ABC7 Chicago Interviews Third Coast Percussion

Published on March 12, 2021 by Hosea Sanders       |      Share this post!

“they make daring and wondrous music like few artists can”

ABC7 journalist Hosea Sanders interviewed TCP members David Skidmore and Robert Dillon in advance of the GRAMMY® Awards. Read the highlights below, and click here to watch the interview.

CHICAGO (WLS) — The Grammy Awards are presented this weekend and we could see a local winner! Chicago’s own Third Coast Percussion, joined by composer Blood Orange, are among nominees. Some of the group talks about how they make daring and wondrous music like few artists can!

This mind-bending group has been together for 16 years, has three Grammy nominations and even won in 2017. “The thrill does not ever end,” said Robert Dillion with Third Coast Percussion. “Obviously this year we wish we could be in LA with everyone else.”

The ongoing pandemic means they will have to celebrate here in Chicago this year. “We’re getting together in our rehearsal studio, safely distanced from one another,” said David Skidmore, also with Third Coast Percussion.

The nominated album Fields was created in collaboration with composer Devonté Hynes, better known as Blood Orange.

The concept for their music is a bed of sound that creates a field to play in.

“We started when we were all studying at Northwestern University, that’s our Chicago tie originally,” Skidmore said. “We studied this music in school and loved it and thought this should be in front of audiences outside the University, so it’s fun for us to be at the vanguard of this new type of classical music.”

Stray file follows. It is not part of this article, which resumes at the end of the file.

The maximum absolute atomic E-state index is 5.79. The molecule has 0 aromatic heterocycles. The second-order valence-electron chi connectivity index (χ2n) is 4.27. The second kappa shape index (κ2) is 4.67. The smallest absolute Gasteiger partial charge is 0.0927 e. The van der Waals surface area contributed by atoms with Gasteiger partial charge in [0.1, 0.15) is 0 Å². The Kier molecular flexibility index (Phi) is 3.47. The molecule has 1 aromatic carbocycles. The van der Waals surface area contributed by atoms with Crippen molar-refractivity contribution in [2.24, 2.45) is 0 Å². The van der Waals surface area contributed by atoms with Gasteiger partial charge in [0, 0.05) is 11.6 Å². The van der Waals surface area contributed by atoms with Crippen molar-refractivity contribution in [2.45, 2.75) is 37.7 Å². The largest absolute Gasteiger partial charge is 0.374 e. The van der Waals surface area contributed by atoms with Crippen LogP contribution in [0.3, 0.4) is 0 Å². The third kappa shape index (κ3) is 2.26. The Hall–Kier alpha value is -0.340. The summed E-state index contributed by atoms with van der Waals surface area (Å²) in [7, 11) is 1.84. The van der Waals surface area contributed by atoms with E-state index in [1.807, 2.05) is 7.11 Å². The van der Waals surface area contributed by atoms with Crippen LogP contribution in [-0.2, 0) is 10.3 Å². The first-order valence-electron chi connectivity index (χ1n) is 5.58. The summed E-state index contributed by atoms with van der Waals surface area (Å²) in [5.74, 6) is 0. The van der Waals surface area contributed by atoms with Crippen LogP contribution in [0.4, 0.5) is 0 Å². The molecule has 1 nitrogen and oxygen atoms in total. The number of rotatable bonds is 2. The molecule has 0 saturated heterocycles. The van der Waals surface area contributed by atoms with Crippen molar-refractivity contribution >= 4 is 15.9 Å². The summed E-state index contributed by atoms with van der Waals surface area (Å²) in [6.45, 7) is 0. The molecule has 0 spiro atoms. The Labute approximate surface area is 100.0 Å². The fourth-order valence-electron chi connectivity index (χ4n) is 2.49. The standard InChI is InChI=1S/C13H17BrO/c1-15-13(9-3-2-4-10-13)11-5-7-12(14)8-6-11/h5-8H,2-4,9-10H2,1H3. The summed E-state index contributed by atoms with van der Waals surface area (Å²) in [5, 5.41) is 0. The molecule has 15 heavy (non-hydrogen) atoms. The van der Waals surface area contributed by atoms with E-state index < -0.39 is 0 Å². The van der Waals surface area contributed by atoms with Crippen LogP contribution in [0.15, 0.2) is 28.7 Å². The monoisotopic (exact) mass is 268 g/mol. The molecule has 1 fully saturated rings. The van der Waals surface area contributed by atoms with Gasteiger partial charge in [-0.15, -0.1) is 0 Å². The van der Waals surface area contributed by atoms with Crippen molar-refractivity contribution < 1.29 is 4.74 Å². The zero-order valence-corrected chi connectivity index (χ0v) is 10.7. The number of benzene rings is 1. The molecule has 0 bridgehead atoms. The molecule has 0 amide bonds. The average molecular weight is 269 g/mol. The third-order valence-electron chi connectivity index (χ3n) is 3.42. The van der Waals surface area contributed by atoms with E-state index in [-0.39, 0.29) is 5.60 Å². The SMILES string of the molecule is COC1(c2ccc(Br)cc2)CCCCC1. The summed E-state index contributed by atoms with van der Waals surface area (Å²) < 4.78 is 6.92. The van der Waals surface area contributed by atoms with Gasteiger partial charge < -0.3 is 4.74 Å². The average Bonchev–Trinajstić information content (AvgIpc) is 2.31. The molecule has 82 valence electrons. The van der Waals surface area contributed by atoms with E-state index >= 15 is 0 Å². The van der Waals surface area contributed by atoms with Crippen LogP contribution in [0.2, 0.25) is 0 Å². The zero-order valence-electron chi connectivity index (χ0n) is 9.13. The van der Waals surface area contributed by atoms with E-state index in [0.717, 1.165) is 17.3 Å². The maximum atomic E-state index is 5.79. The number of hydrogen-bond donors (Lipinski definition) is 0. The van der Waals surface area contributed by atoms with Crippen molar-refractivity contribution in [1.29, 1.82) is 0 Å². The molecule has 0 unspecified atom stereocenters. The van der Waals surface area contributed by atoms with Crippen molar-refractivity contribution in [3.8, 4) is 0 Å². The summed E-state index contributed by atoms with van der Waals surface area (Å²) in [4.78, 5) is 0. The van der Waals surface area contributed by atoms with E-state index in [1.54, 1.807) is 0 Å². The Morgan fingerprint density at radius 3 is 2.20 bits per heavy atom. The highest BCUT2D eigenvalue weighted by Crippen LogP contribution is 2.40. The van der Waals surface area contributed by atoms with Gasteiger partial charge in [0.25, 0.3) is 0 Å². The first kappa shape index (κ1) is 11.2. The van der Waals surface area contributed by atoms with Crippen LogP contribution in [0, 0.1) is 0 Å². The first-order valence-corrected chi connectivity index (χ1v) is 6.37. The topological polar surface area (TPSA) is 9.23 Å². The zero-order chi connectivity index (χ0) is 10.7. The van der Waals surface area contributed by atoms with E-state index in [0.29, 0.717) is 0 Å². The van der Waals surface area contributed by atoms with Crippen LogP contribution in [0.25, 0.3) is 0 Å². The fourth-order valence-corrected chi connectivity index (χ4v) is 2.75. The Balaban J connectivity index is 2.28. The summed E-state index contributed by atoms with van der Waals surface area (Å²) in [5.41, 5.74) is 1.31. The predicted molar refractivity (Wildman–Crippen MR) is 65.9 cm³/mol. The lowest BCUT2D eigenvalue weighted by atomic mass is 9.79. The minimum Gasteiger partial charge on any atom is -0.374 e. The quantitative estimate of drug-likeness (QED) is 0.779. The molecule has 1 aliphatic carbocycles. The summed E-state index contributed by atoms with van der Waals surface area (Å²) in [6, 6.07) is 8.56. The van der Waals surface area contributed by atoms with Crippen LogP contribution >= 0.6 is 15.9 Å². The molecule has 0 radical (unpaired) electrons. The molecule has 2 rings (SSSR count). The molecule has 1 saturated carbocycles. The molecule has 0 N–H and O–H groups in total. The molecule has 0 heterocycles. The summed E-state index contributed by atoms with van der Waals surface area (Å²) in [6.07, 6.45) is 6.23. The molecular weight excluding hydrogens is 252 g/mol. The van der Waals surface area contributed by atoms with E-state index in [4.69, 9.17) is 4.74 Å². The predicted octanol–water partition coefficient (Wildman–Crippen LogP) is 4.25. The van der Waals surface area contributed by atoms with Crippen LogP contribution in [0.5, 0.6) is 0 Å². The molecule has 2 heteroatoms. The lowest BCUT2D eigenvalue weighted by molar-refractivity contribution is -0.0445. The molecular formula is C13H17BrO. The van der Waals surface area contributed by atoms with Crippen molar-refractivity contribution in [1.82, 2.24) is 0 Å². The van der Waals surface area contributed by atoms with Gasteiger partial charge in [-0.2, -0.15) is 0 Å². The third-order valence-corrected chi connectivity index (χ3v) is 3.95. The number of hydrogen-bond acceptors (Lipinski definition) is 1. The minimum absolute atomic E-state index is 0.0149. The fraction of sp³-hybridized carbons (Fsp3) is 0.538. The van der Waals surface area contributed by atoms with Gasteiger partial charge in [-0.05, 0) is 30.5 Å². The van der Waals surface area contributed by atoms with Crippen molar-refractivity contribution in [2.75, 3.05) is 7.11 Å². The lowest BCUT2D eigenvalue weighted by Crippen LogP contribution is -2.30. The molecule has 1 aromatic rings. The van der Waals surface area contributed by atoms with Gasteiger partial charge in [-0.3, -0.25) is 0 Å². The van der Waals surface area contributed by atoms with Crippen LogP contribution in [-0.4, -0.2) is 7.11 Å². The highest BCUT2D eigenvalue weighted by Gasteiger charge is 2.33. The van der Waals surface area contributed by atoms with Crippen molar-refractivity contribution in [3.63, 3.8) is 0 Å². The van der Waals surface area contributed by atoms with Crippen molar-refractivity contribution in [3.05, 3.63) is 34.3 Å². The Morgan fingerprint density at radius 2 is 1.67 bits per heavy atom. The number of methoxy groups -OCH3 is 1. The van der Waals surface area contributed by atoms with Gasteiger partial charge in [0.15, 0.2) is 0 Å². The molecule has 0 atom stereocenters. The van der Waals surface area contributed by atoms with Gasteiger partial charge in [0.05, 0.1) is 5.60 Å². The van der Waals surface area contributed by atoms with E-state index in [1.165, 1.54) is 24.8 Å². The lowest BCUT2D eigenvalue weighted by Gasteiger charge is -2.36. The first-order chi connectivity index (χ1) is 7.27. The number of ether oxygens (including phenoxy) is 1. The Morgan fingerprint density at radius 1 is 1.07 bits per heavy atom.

Third Coast Percussion is using its north side studio to stream performances until the group can get back on the road. “The priority for us, as best we can, is to continue to create something positive in a time when so much is difficult and challenging,” Skidmore added.

Part of what makes their sound unique is the instruments they use. “Sometimes we’re building our own instruments. We’re finding objects like bowls or glasses around our house that make cool and interesting sounds,” Dillion said. “Every single object in the entire world can be a percussion instrument if it makes a sound that you like, all you have to do is thump it,” Skidmore added.